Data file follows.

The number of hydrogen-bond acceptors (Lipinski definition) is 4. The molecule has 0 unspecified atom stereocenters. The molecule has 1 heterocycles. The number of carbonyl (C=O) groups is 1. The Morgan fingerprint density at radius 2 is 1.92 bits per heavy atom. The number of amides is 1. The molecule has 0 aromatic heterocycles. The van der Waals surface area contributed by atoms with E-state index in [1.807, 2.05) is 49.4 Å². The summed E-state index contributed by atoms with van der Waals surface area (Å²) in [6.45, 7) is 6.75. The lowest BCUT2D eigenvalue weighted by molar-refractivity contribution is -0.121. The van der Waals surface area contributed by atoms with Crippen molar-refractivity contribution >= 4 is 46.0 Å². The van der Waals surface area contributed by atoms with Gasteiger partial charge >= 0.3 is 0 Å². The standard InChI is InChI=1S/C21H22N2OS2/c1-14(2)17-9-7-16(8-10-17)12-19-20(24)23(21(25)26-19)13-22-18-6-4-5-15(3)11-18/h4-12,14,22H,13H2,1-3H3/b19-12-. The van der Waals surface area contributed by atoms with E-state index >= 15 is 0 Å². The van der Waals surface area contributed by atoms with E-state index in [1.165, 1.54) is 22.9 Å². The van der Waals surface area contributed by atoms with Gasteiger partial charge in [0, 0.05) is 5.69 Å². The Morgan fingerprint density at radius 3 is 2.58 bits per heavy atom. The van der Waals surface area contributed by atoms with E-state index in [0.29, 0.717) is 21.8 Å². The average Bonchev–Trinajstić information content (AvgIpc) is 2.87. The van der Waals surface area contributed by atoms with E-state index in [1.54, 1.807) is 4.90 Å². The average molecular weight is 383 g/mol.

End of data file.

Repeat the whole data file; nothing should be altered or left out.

The number of hydrogen-bond acceptors (Lipinski definition) is 4. The molecule has 0 unspecified atom stereocenters. The molecule has 1 heterocycles. The number of carbonyl (C=O) groups is 1. The Morgan fingerprint density at radius 2 is 1.92 bits per heavy atom. The number of amides is 1. The molecule has 0 aromatic heterocycles. The van der Waals surface area contributed by atoms with E-state index in [1.807, 2.05) is 49.4 Å². The summed E-state index contributed by atoms with van der Waals surface area (Å²) in [6.45, 7) is 6.75. The lowest BCUT2D eigenvalue weighted by molar-refractivity contribution is -0.121. The van der Waals surface area contributed by atoms with Crippen molar-refractivity contribution >= 4 is 46.0 Å². The van der Waals surface area contributed by atoms with Gasteiger partial charge >= 0.3 is 0 Å². The standard InChI is InChI=1S/C21H22N2OS2/c1-14(2)17-9-7-16(8-10-17)12-19-20(24)23(21(25)26-19)13-22-18-6-4-5-15(3)11-18/h4-12,14,22H,13H2,1-3H3/b19-12-. The van der Waals surface area contributed by atoms with E-state index >= 15 is 0 Å². The van der Waals surface area contributed by atoms with E-state index in [1.165, 1.54) is 22.9 Å². The van der Waals surface area contributed by atoms with Gasteiger partial charge in [0, 0.05) is 5.69 Å². The Morgan fingerprint density at radius 3 is 2.58 bits per heavy atom. The van der Waals surface area contributed by atoms with E-state index in [0.29, 0.717) is 21.8 Å². The average Bonchev–Trinajstić information content (AvgIpc) is 2.87. The van der Waals surface area contributed by atoms with E-state index in [1.54, 1.807) is 4.90 Å². The average molecular weight is 383 g/mol.